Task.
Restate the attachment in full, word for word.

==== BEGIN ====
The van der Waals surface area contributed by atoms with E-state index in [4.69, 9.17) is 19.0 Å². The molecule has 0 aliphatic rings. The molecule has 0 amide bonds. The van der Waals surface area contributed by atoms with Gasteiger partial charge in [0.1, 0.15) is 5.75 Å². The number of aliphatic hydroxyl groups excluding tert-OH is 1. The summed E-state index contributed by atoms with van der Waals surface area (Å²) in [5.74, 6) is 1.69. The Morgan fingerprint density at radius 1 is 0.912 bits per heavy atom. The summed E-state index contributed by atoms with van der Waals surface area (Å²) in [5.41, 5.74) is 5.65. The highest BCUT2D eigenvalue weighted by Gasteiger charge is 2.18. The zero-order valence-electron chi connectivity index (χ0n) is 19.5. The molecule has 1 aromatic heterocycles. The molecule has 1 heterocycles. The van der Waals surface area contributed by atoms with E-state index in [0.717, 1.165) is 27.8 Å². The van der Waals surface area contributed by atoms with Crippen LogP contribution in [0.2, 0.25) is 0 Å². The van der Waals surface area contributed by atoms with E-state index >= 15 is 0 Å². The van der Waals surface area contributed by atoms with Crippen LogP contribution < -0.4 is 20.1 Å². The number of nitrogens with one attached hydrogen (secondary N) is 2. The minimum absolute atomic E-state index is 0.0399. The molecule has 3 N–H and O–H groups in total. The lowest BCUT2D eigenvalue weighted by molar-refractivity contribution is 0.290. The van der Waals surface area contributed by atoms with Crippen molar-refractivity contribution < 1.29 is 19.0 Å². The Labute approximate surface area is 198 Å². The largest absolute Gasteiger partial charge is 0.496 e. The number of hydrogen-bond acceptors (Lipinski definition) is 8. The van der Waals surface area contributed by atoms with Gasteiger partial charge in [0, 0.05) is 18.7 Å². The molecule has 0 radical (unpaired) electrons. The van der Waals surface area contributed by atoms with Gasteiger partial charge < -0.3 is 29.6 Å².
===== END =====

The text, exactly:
The van der Waals surface area contributed by atoms with E-state index in [4.69, 9.17) is 19.0 Å². The molecule has 0 aliphatic rings. The molecule has 0 amide bonds. The van der Waals surface area contributed by atoms with Gasteiger partial charge in [0.1, 0.15) is 5.75 Å². The number of aliphatic hydroxyl groups excluding tert-OH is 1. The summed E-state index contributed by atoms with van der Waals surface area (Å²) in [5.74, 6) is 1.69. The Morgan fingerprint density at radius 1 is 0.912 bits per heavy atom. The summed E-state index contributed by atoms with van der Waals surface area (Å²) in [5.41, 5.74) is 5.65. The highest BCUT2D eigenvalue weighted by Gasteiger charge is 2.18. The zero-order valence-electron chi connectivity index (χ0n) is 19.5. The molecule has 1 aromatic heterocycles. The molecule has 1 heterocycles. The van der Waals surface area contributed by atoms with E-state index in [0.717, 1.165) is 27.8 Å². The van der Waals surface area contributed by atoms with Crippen LogP contribution in [0.2, 0.25) is 0 Å². The van der Waals surface area contributed by atoms with E-state index >= 15 is 0 Å². The van der Waals surface area contributed by atoms with Crippen LogP contribution < -0.4 is 20.1 Å². The number of nitrogens with one attached hydrogen (secondary N) is 2. The minimum absolute atomic E-state index is 0.0399. The molecule has 3 N–H and O–H groups in total. The lowest BCUT2D eigenvalue weighted by molar-refractivity contribution is 0.290. The van der Waals surface area contributed by atoms with Crippen molar-refractivity contribution < 1.29 is 19.0 Å². The Labute approximate surface area is 198 Å². The largest absolute Gasteiger partial charge is 0.496 e. The number of hydrogen-bond acceptors (Lipinski definition) is 8. The van der Waals surface area contributed by atoms with Gasteiger partial charge in [0, 0.05) is 18.7 Å². The molecule has 0 radical (unpaired) electrons. The van der Waals surface area contributed by atoms with Gasteiger partial charge < -0.3 is 29.6 Å².